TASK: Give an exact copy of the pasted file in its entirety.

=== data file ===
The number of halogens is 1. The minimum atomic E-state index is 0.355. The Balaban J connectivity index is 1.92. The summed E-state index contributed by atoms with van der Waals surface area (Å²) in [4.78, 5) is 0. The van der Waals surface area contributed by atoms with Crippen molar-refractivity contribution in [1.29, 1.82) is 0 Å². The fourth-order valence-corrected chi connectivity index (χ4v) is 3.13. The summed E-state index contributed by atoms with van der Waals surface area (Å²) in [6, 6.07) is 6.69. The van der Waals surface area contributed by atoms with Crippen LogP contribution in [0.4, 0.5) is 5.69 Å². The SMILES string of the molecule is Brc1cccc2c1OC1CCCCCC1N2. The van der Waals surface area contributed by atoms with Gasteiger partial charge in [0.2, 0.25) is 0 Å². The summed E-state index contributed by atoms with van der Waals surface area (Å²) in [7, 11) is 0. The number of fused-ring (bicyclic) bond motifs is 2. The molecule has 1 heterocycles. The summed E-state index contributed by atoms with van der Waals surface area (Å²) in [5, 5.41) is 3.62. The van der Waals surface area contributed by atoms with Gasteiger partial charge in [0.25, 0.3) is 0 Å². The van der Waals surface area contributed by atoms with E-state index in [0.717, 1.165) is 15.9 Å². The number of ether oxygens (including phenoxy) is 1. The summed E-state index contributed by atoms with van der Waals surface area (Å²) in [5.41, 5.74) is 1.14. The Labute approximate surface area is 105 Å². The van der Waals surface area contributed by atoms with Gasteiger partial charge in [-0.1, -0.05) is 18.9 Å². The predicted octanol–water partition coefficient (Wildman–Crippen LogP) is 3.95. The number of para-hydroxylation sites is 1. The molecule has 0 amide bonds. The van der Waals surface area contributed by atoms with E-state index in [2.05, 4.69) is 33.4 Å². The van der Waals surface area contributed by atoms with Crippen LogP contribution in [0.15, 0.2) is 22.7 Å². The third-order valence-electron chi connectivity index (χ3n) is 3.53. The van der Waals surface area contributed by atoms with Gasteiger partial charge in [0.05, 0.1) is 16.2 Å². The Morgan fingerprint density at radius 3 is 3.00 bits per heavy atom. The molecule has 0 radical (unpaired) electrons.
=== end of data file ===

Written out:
The number of halogens is 1. The minimum atomic E-state index is 0.355. The Balaban J connectivity index is 1.92. The summed E-state index contributed by atoms with van der Waals surface area (Å²) in [4.78, 5) is 0. The van der Waals surface area contributed by atoms with Crippen molar-refractivity contribution in [1.29, 1.82) is 0 Å². The fourth-order valence-corrected chi connectivity index (χ4v) is 3.13. The summed E-state index contributed by atoms with van der Waals surface area (Å²) in [6, 6.07) is 6.69. The van der Waals surface area contributed by atoms with Crippen LogP contribution in [0.4, 0.5) is 5.69 Å². The SMILES string of the molecule is Brc1cccc2c1OC1CCCCCC1N2. The van der Waals surface area contributed by atoms with Gasteiger partial charge in [0.2, 0.25) is 0 Å². The summed E-state index contributed by atoms with van der Waals surface area (Å²) in [7, 11) is 0. The number of fused-ring (bicyclic) bond motifs is 2. The molecule has 1 heterocycles. The summed E-state index contributed by atoms with van der Waals surface area (Å²) in [5, 5.41) is 3.62. The van der Waals surface area contributed by atoms with Gasteiger partial charge in [0.25, 0.3) is 0 Å². The van der Waals surface area contributed by atoms with E-state index in [0.717, 1.165) is 15.9 Å². The number of ether oxygens (including phenoxy) is 1. The summed E-state index contributed by atoms with van der Waals surface area (Å²) in [5.41, 5.74) is 1.14. The Labute approximate surface area is 105 Å². The van der Waals surface area contributed by atoms with Gasteiger partial charge in [-0.1, -0.05) is 18.9 Å². The predicted octanol–water partition coefficient (Wildman–Crippen LogP) is 3.95. The number of para-hydroxylation sites is 1. The molecule has 0 amide bonds. The van der Waals surface area contributed by atoms with E-state index in [2.05, 4.69) is 33.4 Å². The van der Waals surface area contributed by atoms with Crippen LogP contribution in [0.15, 0.2) is 22.7 Å². The third-order valence-electron chi connectivity index (χ3n) is 3.53. The van der Waals surface area contributed by atoms with Gasteiger partial charge in [0.05, 0.1) is 16.2 Å². The Morgan fingerprint density at radius 3 is 3.00 bits per heavy atom. The molecule has 0 radical (unpaired) electrons.